The ‹nal postcolonial case covered in the book,1and the focus of Peter
Schraeder’s chapter, is Somalia. Schraeder tracks the decline of Somali
nationalism, explaining the attempts at an overarching pan-Somali identity
and why they were ultimately unsuccessful. He argues that scholars failed to
realize that the relative ethnic homogeneity of Somali was no guarantee of
successful postindependence nation-building. Among the lessons he dis-
cusses from the Somali case is the importance of “turning points,”
moments at which elites can no longer continue to pursue an inclusive
nationalist project, as well as the enduring nature, and importance, of clan-
based identities in seemingly homogeneous states.
The next section of the book focuses on postcommunist nationalisms,
speci‹cally those of the Eurasian region of the former Soviet Union. In addi-
tion to providing an overview of the arguments of the postcommunist case
study chapters, Ian Bremmer’s chapter focuses on a factor not at the center
of the chapters that follow: Russia. Rather than providing an overview of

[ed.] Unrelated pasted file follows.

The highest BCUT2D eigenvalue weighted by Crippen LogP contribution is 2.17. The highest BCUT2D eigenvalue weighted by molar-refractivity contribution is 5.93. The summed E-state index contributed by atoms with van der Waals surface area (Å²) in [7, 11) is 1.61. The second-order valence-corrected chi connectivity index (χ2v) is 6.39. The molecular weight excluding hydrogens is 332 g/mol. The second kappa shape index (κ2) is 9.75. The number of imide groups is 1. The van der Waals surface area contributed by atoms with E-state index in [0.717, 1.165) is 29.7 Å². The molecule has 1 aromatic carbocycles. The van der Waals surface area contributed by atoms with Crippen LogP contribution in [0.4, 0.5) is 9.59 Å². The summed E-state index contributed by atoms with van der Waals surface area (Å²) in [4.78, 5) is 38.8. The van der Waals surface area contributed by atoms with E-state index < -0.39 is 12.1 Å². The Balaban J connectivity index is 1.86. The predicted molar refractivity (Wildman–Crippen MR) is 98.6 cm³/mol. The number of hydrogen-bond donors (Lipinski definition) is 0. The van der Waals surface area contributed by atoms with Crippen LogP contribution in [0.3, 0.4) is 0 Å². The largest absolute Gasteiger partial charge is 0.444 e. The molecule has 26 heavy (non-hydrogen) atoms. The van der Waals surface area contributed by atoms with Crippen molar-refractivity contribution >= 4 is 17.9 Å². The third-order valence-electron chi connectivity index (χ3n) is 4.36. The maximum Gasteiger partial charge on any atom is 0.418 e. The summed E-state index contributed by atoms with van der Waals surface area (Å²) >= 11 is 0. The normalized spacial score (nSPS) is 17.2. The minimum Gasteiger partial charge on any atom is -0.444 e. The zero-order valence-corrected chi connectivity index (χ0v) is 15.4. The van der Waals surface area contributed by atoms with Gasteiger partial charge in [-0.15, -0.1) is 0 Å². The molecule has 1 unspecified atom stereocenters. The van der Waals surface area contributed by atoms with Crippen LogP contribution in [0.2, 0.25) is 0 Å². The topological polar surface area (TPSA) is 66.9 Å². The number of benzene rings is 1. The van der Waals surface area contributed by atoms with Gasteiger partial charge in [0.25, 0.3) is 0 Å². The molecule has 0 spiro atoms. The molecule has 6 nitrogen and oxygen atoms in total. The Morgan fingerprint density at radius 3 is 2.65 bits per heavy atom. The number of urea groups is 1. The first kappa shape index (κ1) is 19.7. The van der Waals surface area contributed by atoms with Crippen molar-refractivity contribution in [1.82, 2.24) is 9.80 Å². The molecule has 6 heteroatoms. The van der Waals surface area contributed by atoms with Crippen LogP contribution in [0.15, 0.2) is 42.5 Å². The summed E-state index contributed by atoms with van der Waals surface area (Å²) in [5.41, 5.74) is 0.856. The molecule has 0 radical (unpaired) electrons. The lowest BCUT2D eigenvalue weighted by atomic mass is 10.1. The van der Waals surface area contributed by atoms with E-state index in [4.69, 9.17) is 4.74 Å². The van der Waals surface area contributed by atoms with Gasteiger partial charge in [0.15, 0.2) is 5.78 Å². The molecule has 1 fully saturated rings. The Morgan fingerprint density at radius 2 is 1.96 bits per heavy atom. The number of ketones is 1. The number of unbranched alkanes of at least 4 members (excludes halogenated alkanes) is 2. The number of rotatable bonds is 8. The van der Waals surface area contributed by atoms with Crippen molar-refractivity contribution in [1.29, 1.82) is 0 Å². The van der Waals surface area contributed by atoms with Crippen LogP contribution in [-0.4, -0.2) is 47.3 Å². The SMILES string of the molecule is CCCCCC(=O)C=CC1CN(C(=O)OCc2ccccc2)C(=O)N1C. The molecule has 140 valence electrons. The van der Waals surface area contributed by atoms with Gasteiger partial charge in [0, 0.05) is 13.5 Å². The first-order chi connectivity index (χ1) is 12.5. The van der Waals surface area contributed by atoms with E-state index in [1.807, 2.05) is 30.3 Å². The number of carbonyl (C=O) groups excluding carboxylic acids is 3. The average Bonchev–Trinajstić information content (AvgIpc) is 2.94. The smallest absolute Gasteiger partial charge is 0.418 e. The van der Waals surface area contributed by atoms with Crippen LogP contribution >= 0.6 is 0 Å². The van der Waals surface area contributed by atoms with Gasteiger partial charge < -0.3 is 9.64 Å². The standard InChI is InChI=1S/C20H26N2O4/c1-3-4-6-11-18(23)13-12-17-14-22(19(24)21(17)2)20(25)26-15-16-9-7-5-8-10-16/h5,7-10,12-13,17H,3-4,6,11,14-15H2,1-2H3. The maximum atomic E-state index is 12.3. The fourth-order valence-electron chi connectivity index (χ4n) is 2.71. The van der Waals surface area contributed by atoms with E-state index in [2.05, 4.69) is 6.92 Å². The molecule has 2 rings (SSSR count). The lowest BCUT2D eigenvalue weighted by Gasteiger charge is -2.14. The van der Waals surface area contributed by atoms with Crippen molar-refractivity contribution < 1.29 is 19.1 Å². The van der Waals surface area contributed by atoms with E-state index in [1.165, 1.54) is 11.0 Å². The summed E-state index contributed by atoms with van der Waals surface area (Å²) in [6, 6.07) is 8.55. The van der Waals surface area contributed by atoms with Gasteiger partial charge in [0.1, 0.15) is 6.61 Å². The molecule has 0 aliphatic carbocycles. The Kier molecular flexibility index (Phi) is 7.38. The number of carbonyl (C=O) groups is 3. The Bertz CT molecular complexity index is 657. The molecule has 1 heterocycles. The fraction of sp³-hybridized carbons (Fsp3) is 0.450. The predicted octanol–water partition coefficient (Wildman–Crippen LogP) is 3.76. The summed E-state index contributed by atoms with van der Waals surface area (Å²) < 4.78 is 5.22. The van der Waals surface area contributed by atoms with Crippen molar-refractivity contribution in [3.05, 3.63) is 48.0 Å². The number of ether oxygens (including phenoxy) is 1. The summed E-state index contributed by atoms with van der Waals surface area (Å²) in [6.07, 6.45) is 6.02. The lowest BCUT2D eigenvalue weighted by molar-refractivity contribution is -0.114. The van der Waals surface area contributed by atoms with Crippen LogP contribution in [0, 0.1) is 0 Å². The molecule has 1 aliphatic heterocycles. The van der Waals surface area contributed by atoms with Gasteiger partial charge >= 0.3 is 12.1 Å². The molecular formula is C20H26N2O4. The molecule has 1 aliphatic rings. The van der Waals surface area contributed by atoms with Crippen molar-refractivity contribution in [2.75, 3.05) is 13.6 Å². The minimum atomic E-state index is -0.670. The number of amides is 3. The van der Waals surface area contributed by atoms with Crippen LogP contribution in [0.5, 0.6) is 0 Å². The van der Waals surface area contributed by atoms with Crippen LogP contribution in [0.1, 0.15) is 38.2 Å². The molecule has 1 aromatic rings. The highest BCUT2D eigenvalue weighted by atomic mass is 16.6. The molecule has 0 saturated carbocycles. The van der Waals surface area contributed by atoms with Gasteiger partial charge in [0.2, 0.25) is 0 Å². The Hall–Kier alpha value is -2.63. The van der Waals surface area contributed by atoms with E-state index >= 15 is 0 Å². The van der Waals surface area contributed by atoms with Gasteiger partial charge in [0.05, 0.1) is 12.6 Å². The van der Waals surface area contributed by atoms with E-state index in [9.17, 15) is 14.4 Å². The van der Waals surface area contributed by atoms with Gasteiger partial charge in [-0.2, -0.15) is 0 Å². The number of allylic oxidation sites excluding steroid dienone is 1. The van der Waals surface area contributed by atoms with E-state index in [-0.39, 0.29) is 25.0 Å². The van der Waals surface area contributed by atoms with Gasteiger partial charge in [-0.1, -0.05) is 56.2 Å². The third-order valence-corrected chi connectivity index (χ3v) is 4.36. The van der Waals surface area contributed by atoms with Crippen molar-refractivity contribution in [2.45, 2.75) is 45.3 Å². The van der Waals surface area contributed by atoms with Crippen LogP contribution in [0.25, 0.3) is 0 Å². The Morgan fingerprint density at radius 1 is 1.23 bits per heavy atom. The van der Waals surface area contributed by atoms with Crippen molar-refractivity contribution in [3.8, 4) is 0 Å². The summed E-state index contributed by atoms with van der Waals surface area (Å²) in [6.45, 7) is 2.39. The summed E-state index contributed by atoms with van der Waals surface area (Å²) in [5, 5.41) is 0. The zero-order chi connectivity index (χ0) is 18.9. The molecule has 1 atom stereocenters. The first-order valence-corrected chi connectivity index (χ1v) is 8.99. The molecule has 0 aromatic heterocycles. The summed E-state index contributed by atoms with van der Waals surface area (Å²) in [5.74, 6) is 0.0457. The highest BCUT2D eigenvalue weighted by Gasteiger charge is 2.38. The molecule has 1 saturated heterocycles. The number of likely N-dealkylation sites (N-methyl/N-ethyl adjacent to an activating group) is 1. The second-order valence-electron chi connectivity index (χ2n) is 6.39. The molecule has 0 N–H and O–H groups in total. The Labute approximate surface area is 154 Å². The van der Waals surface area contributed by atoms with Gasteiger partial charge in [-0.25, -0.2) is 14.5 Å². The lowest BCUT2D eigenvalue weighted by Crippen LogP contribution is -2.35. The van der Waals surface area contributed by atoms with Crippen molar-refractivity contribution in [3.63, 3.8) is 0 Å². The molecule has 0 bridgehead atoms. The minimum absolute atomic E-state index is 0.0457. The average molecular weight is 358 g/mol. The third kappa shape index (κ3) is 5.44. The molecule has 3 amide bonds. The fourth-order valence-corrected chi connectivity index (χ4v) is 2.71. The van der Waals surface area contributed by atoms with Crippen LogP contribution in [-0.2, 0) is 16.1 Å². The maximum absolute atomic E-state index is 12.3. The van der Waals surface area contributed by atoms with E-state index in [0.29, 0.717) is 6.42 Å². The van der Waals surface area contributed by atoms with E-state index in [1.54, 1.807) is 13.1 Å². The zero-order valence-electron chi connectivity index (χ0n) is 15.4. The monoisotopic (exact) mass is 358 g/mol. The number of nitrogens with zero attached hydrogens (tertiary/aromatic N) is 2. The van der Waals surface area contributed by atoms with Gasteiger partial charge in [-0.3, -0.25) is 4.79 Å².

Russian nationalism, as many others have done, Bremmer highlights the
way in which nationalist approaches in the postcommunist states shaped
relations with Russia as well as how the need for close relations with Russia
limited the nationalist options of the post-Soviet ruling elites.
In Terry Clark’s chapter on Lithuania, he demonstrates how the devel-
opment of Lithuanian national identity—and its view of the nation as one
of “innocent sufferers”—led both to an emphasis on ethnic identity as well
as a tolerance for the “ethnic other.” It also made possible, encouraged by
the defeat of nationalist parties in the 1992 elections and the desire “to
rejoin Europe,” the transformation of Lithuanian nationalism into a multi-
faceted movement with a heavy emphasis on civic nation-building. Among
the lessons from Lithuania that Clark highlights is the importance of exter-
nal factors in shaping postindependence nationalism. Similar to its neigh-
bors of Estonia and Latvia to the north, the pursuit of European integration
(EU, NATO membership) has constrained nationalist elites in Lithuania
and pushed them in a more inclusive direction.
Taras Kuzio’s chapter on Ukraine challenges the way in which scholars
PREFACE & ACKNOWLEDGMENTS viii
After Independence: Making and Protecting the Nation in Postcolonial and Postcommunist States